For most companies, the software layer includes a corporate Web site, mobile applications, and a presence on Facebook, LinkedIn, or other social networks. It also includes e-mails sent to consumers, contributions to online communities such as discussion boards, digital advertisements on third-party Web sites, or touch screen installations in public venues or stores. Less visible interaction points include the application-programming interfaces through which computer programs connect and communicate with each other, digital marketplaces, and the order-management systems that facilitate business-to-business transactions. Fundamentally, any way someone or something uses technology to interact with your company is part of your software layer.
The need for companies to have a software layer has been driven, not by the digital revolution itself, but by the changes in consumer behavior it has enabled.1 More and more people prefer to do business with companies online instead of in stores. They stream movies rather than find something on television, and pay bills online rather than mail a check. This exponential growth in the number of virtual consumers, upending decades of ingrained business behavior, will only increase as people born after the Internet’s advent become the primary consumers and business decision makers. A company’s digital touch points—the avenues through which it interacts with consumers, such as Web sites, mobile devices, and social media—are in the ascendant, and the software layer is critical to attracting and winning digital-first consumers.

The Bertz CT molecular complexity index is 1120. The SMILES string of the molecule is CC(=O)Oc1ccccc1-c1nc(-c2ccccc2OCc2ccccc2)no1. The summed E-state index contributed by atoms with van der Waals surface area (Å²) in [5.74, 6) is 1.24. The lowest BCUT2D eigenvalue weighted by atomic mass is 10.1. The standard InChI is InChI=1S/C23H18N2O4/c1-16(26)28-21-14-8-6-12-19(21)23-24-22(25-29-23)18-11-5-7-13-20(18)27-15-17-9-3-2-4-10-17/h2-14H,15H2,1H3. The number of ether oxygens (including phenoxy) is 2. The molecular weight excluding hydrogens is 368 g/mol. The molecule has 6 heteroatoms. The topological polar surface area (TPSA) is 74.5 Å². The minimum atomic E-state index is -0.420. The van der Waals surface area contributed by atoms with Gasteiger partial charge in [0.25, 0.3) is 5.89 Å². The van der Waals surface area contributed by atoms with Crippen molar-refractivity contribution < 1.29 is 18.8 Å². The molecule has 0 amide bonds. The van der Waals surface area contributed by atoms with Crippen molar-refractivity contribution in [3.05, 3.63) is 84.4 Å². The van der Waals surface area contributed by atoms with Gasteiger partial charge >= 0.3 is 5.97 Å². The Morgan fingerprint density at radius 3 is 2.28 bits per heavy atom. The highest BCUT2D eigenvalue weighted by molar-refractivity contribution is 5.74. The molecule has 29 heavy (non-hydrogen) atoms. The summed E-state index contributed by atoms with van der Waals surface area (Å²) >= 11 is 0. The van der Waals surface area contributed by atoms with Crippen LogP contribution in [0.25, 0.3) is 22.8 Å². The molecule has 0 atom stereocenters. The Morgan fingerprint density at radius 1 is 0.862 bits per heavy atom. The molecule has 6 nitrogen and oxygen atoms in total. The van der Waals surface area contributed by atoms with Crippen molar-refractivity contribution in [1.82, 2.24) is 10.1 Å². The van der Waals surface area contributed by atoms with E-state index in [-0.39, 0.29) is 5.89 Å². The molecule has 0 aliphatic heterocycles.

Individual companies recognize this. The retail-banking operation of JPMorgan Chase, for example, ensures that as many aspects of the banking experience as possible can take place through mobile devices, from depositing checks to sending friends money. The software layer can also dramatically change the way industries operate.